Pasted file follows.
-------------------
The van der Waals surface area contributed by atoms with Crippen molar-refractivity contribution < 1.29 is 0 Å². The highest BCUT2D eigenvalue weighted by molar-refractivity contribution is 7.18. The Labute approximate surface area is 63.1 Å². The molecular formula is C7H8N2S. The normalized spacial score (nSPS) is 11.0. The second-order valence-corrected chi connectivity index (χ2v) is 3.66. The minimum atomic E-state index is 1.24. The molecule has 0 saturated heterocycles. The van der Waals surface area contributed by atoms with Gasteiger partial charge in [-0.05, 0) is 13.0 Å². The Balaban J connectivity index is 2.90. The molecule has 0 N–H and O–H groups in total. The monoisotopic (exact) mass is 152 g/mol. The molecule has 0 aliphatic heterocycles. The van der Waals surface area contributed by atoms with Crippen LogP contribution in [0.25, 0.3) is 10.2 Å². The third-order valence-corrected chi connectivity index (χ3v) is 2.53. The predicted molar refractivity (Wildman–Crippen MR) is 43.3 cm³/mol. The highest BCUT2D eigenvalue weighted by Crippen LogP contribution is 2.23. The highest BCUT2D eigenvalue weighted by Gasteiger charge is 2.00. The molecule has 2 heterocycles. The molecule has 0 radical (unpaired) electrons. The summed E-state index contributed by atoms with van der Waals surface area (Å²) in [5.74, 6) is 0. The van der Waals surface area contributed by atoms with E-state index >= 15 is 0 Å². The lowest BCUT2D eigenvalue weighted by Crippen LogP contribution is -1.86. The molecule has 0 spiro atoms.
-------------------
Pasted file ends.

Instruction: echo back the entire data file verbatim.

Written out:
The van der Waals surface area contributed by atoms with Crippen molar-refractivity contribution < 1.29 is 0 Å². The highest BCUT2D eigenvalue weighted by molar-refractivity contribution is 7.18. The Labute approximate surface area is 63.1 Å². The molecular formula is C7H8N2S. The normalized spacial score (nSPS) is 11.0. The second-order valence-corrected chi connectivity index (χ2v) is 3.66. The minimum atomic E-state index is 1.24. The molecule has 0 saturated heterocycles. The van der Waals surface area contributed by atoms with Gasteiger partial charge in [-0.05, 0) is 13.0 Å². The Balaban J connectivity index is 2.90. The molecule has 0 N–H and O–H groups in total. The monoisotopic (exact) mass is 152 g/mol. The molecule has 0 aliphatic heterocycles. The van der Waals surface area contributed by atoms with Crippen LogP contribution in [0.25, 0.3) is 10.2 Å². The third-order valence-corrected chi connectivity index (χ3v) is 2.53. The predicted molar refractivity (Wildman–Crippen MR) is 43.3 cm³/mol. The highest BCUT2D eigenvalue weighted by Crippen LogP contribution is 2.23. The highest BCUT2D eigenvalue weighted by Gasteiger charge is 2.00. The molecule has 2 heterocycles. The molecule has 0 radical (unpaired) electrons. The summed E-state index contributed by atoms with van der Waals surface area (Å²) in [5.74, 6) is 0. The van der Waals surface area contributed by atoms with E-state index >= 15 is 0 Å². The lowest BCUT2D eigenvalue weighted by Crippen LogP contribution is -1.86. The molecule has 0 spiro atoms.